fedgazette: Looking forward, what will trade growth look like over the next 10 years or so?
Kehoe: There is a huge potential for expanding our trade in Latin America. Right now, Mexico does a lot more trade than the rest of Latin America combined, even though the rest of Latin America combined is far bigger than Mexico. So, if countries in Latin America, especially Brazil and Argentina, open up to U.S. trade to the same extent Mexico has, it would give us a huge opportunity for expanding our exports.
What does that mean for the future? Well, the United States is currently in the process of negotiating or has just negotiated free trade agreements with a large number of countries in Latin America. The kinds of models that Kim (Ruhl) and I look at suggest that you pay a certain kind of fixed cost to set up export opportunities. To the extent that firms that have learned to export to Mexico have already paid a lot of the fixed costs that would be involved in exporting to Latin America, you would think that is going to give the average Wisconsin or U.S. firm an edge that Minnesota firms don't have. Instead, Minnesota firms concentrate on exporting to Canada, Europe and Japan, where it does not look like we are going to have huge expansion in exports, at least in the near future.
Right now, when we talk about world trade, the wild card is China. China has become tremendously important in world export markets, but it's not clear where China is going. China is producing and exporting a lot of manufactured goods, like textiles and electronics. And it dominates the world toy market. China is importing raw materials, but its trade surpluses are enormous. That will not continue forever.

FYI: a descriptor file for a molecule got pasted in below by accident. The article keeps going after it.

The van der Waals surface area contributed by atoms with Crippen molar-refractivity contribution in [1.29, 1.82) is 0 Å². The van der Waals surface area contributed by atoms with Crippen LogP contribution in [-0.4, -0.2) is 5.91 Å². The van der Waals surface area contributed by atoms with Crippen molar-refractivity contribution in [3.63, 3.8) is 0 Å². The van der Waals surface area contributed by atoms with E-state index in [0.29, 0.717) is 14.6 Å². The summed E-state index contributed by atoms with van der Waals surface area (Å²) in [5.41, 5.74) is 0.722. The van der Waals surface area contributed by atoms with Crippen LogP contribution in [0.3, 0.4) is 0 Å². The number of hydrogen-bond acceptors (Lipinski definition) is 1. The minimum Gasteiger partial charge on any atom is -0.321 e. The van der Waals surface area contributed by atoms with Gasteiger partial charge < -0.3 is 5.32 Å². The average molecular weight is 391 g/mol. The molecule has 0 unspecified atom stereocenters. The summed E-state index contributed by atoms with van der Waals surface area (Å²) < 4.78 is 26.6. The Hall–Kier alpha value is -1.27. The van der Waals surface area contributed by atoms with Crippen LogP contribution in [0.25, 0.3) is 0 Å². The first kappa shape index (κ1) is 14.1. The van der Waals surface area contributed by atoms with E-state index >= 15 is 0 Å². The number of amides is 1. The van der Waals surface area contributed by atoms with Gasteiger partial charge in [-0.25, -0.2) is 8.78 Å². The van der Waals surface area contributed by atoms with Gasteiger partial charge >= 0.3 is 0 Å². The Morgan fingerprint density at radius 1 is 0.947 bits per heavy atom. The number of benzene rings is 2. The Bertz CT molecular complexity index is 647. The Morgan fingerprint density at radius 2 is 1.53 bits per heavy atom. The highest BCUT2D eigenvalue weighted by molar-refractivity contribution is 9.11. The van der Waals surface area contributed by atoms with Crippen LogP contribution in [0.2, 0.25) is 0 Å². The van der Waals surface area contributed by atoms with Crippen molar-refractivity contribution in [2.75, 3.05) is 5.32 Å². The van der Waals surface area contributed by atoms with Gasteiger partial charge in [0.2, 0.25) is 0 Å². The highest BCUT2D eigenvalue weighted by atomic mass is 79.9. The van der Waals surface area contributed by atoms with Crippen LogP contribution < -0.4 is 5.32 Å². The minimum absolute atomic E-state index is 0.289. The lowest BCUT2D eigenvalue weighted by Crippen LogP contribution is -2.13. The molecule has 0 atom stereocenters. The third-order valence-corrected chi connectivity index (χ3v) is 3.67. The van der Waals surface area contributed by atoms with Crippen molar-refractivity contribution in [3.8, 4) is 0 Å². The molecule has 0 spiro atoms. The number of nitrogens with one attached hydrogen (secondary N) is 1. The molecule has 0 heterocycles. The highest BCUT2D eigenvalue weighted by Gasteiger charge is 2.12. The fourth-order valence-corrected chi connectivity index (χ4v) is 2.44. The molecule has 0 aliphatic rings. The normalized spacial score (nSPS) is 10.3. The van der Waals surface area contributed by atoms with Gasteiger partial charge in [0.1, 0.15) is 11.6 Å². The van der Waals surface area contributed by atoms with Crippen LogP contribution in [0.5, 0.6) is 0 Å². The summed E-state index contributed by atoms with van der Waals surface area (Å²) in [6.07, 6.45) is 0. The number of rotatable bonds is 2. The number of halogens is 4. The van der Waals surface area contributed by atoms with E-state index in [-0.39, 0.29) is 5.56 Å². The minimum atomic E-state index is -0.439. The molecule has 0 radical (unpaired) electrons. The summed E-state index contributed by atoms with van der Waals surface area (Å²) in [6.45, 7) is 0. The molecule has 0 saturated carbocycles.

China is so big—1.4 billion people, twice the size of Latin America. China is the country that has kind of come out of nowhere in the last 10 years as far as world trading patterns. We are going to have to see what will happen there.
fedgazette: In the early 1990s, you were involved in trying to predict what the impact of NAFTA would be when that agreement was being hammered out. And then more recently, you've kind of reflected on that experience and the accuracy of different models that were used. Can you give us a summary of what we've learned looking back?
Kehoe: What those models missed was the mechanism for increasing trade, and it was not traditional comparative advantage that economists study. We thought, if a firm was already good at exporting a certain product, then, if you lower barriers the same firm will export more of that product. And that does happen, but that is not where the big growth in exports comes from.